Introduction Energy Transition: more than just technology
In terms of scale and impact the energy transition we are facing has been compared to a mega project like the Dutch Delta Works undertaken in the second half of the twentieth century to protect the Netherlands against rising water. Today, the threats of climate change and global warming through CO2, rising sea levels, melting glaciers and overflowing rivers are once again necessitating rigorous measures – but very different ones this time round.
The energy transition is concerned with the changeover from fossil fuels (coal, oil, gas) to sustainable sources (solar, wind, geothermal, hydrogen). There are technological solutions available, but they are not the whole story. Tilburg University conducts research into the conditions under which people actually use these solutions and change their behavior.
The (draft) Climate Agreement lays down agreements on the energy transition in the Netherlands. These agreements are intended to lead to concrete measures that will enable the country to achieve its goal: almost halving CO2 emissions by 2030. The Netherlands aims to be entirely CO2 neutral by 2050.
The Climate Act was passed by a large majority in the Dutch Senate and House of Representatives. The act lays down by how much CO2 emissions are to be reduced in the Netherlands by 2030 and 2050, and through which binding measures this is to be achieved. The Climate act gives civilians and companies greater certainty about the route the Netherlands is taking.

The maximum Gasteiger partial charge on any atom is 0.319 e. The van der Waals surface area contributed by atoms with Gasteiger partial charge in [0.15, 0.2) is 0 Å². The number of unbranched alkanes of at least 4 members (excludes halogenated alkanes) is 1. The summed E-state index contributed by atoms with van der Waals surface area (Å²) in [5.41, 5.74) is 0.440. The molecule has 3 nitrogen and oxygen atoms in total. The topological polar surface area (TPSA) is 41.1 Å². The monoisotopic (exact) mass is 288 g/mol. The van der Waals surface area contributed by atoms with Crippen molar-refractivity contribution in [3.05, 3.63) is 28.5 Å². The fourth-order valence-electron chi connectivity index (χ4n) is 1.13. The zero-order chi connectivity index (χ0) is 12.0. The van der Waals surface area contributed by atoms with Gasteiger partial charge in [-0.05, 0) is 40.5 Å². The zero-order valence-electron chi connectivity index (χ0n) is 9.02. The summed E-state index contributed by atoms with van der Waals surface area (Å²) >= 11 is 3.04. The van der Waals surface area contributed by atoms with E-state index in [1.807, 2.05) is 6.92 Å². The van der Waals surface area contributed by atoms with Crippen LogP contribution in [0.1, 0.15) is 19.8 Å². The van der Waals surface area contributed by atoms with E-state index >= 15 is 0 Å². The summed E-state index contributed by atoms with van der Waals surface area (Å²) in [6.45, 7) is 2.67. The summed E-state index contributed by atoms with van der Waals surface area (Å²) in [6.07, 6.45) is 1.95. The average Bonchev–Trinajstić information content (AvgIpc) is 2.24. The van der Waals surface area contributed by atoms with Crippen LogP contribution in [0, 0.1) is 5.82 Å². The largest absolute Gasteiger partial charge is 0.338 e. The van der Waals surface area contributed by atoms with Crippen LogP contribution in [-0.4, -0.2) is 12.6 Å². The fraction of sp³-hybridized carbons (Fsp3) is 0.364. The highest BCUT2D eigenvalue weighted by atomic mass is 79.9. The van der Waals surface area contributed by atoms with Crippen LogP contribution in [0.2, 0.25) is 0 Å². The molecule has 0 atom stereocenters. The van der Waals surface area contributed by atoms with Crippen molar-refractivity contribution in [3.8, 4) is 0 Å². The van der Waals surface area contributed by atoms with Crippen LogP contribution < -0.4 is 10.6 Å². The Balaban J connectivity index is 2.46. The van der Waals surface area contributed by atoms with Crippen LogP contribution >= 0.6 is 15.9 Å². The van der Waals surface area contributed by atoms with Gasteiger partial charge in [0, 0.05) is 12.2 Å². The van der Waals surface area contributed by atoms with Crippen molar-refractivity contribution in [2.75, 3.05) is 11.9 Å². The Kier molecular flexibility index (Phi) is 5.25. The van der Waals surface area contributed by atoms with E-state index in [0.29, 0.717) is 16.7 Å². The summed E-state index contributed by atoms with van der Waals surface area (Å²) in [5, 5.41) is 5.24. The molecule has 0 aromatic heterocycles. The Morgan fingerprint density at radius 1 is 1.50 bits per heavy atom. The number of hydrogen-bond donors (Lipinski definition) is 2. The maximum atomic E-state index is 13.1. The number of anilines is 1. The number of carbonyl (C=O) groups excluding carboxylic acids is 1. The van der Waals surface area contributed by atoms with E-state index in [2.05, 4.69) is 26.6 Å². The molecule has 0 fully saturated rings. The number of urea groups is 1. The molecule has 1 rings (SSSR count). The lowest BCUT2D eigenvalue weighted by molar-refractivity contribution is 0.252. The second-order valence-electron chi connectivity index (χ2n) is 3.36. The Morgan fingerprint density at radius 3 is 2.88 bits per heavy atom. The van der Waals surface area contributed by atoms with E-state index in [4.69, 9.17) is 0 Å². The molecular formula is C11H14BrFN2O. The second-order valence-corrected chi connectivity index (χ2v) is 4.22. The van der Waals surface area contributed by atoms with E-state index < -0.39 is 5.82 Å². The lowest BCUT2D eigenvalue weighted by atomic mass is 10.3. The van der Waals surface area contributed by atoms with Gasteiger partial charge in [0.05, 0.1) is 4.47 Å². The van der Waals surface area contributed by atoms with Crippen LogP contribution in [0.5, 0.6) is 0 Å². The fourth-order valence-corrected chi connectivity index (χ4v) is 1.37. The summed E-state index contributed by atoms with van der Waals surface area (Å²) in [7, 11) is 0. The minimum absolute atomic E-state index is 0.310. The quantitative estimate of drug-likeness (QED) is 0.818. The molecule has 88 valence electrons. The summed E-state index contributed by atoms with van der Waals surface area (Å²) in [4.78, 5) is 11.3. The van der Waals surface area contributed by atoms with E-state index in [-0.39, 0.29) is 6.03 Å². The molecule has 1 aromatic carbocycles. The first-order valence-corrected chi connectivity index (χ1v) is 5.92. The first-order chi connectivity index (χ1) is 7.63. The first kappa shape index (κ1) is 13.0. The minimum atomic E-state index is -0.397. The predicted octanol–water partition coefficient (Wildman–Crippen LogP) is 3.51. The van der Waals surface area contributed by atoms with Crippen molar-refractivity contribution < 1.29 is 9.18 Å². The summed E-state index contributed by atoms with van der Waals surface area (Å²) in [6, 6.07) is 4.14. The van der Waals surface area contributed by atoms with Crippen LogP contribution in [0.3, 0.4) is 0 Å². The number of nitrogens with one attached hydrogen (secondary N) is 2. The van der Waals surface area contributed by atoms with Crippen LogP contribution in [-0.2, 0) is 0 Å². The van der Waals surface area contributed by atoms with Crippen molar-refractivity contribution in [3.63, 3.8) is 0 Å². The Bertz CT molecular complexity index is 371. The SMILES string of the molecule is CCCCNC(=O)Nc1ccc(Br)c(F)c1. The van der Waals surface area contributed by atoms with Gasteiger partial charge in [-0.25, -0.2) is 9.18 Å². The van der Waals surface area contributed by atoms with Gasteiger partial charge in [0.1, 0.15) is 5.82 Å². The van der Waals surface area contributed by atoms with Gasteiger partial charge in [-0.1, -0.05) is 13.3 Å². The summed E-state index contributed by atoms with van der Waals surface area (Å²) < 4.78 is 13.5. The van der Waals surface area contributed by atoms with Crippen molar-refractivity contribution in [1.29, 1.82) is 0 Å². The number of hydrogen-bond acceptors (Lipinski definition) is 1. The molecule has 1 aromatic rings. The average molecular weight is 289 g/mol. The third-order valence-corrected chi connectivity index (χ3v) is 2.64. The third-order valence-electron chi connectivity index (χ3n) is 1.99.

We all need to get moving. And fast.
Solar panels, wind turbines, biomass, heat pumps, charging stations and batteries have been given leading roles in the energy transition. Hydrogen, too, is expected to make a substantial contribution in due course. But technology and awareness alone will not be enough. We will also need to see real changes in behavior, to show the will to choose sustainable solutions, and at all levels – industrial, governmental, and civilian. We all need to get moving. And fast.
Tilburg University is contributing towards this process with research that can help the country to achieve the energy transition. Tilburg scientists are carrying out research into energy taxes, the circular economy, energy labels, emission systems, environmental law, corporate social responsibility, regulation, biodiversity, sustainability, and international energy law, to name just a few. A number of these researchers are united in the Climate and Energy Transition Community that cooperates with businesses, authorities and other partners. Tilburg University alumni are also involved in the energy transition, with environmental advice, energy start-ups, energy management, consultancy, and more.
The energy transition edition
In this Tilburg University Magazine you can read about the legal whirlwind that needs to blow through the energy transition, about sustainable Tilburg-made lighting in African darkness, how new electricity can stimulate sustainable behavior, about the impulses of an Enpuls manager, about European emissions trading, and ask what you yourself can do: ‘Carbonkiller, qu’est-ce que c’est?’
Photography: Rijkswaterstaat, Pixabay